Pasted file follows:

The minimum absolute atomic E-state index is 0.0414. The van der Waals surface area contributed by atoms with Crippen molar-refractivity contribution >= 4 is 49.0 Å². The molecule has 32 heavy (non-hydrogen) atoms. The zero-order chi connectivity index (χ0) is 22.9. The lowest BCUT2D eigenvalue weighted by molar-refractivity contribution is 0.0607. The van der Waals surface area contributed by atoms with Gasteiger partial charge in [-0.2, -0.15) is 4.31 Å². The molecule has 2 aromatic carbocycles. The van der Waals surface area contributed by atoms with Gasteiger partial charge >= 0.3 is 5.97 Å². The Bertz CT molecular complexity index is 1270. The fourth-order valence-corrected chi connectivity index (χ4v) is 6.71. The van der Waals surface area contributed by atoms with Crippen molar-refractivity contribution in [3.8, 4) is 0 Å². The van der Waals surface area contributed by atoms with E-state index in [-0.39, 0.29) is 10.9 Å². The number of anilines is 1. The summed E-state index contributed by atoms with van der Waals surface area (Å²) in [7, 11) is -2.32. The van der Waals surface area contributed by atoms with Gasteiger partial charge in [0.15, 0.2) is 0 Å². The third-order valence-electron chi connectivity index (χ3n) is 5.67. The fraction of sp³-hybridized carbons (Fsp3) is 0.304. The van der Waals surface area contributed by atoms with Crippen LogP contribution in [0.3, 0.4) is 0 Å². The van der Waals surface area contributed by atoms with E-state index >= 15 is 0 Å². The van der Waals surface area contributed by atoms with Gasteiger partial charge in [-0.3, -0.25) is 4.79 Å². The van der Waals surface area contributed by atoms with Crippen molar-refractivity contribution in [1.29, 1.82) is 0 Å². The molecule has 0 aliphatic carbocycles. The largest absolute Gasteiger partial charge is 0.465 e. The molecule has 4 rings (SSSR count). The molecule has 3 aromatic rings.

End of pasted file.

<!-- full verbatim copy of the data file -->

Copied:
The minimum absolute atomic E-state index is 0.0414. The van der Waals surface area contributed by atoms with Crippen molar-refractivity contribution >= 4 is 49.0 Å². The molecule has 32 heavy (non-hydrogen) atoms. The zero-order chi connectivity index (χ0) is 22.9. The lowest BCUT2D eigenvalue weighted by molar-refractivity contribution is 0.0607. The van der Waals surface area contributed by atoms with Gasteiger partial charge in [-0.2, -0.15) is 4.31 Å². The molecule has 2 aromatic carbocycles. The van der Waals surface area contributed by atoms with Gasteiger partial charge >= 0.3 is 5.97 Å². The Bertz CT molecular complexity index is 1270. The fourth-order valence-corrected chi connectivity index (χ4v) is 6.71. The van der Waals surface area contributed by atoms with Crippen molar-refractivity contribution in [3.8, 4) is 0 Å². The van der Waals surface area contributed by atoms with E-state index in [-0.39, 0.29) is 10.9 Å². The number of anilines is 1. The summed E-state index contributed by atoms with van der Waals surface area (Å²) in [7, 11) is -2.32. The van der Waals surface area contributed by atoms with Gasteiger partial charge in [0.15, 0.2) is 0 Å². The third-order valence-electron chi connectivity index (χ3n) is 5.67. The fraction of sp³-hybridized carbons (Fsp3) is 0.304. The van der Waals surface area contributed by atoms with Crippen LogP contribution in [0.3, 0.4) is 0 Å². The van der Waals surface area contributed by atoms with E-state index >= 15 is 0 Å². The van der Waals surface area contributed by atoms with Gasteiger partial charge in [-0.3, -0.25) is 4.79 Å². The van der Waals surface area contributed by atoms with Crippen molar-refractivity contribution in [1.29, 1.82) is 0 Å². The molecule has 0 aliphatic carbocycles. The largest absolute Gasteiger partial charge is 0.465 e. The molecule has 4 rings (SSSR count). The molecule has 3 aromatic rings.